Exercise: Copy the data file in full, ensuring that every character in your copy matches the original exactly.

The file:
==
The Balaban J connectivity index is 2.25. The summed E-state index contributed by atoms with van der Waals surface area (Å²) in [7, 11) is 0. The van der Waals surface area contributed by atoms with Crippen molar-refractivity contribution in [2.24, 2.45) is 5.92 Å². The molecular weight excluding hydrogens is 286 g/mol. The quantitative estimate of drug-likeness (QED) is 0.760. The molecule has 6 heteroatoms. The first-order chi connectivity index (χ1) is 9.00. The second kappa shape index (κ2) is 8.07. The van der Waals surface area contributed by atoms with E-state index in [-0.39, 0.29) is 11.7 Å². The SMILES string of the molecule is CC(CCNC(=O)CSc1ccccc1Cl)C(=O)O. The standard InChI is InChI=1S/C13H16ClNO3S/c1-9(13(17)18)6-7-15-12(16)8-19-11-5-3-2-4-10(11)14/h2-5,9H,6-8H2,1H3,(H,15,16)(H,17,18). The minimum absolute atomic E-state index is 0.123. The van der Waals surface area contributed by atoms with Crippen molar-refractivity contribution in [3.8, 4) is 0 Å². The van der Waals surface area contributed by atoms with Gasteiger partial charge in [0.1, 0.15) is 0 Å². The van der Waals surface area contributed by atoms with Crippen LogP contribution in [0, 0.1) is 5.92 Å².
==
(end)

The Balaban J connectivity index is 2.25. The summed E-state index contributed by atoms with van der Waals surface area (Å²) in [7, 11) is 0. The van der Waals surface area contributed by atoms with Crippen molar-refractivity contribution in [2.24, 2.45) is 5.92 Å². The molecular weight excluding hydrogens is 286 g/mol. The quantitative estimate of drug-likeness (QED) is 0.760. The molecule has 6 heteroatoms. The first-order chi connectivity index (χ1) is 9.00. The second kappa shape index (κ2) is 8.07. The van der Waals surface area contributed by atoms with E-state index in [-0.39, 0.29) is 11.7 Å². The SMILES string of the molecule is CC(CCNC(=O)CSc1ccccc1Cl)C(=O)O. The standard InChI is InChI=1S/C13H16ClNO3S/c1-9(13(17)18)6-7-15-12(16)8-19-11-5-3-2-4-10(11)14/h2-5,9H,6-8H2,1H3,(H,15,16)(H,17,18). The minimum absolute atomic E-state index is 0.123. The van der Waals surface area contributed by atoms with Crippen molar-refractivity contribution in [3.8, 4) is 0 Å². The van der Waals surface area contributed by atoms with Gasteiger partial charge in [0.1, 0.15) is 0 Å². The van der Waals surface area contributed by atoms with Crippen LogP contribution in [0, 0.1) is 5.92 Å².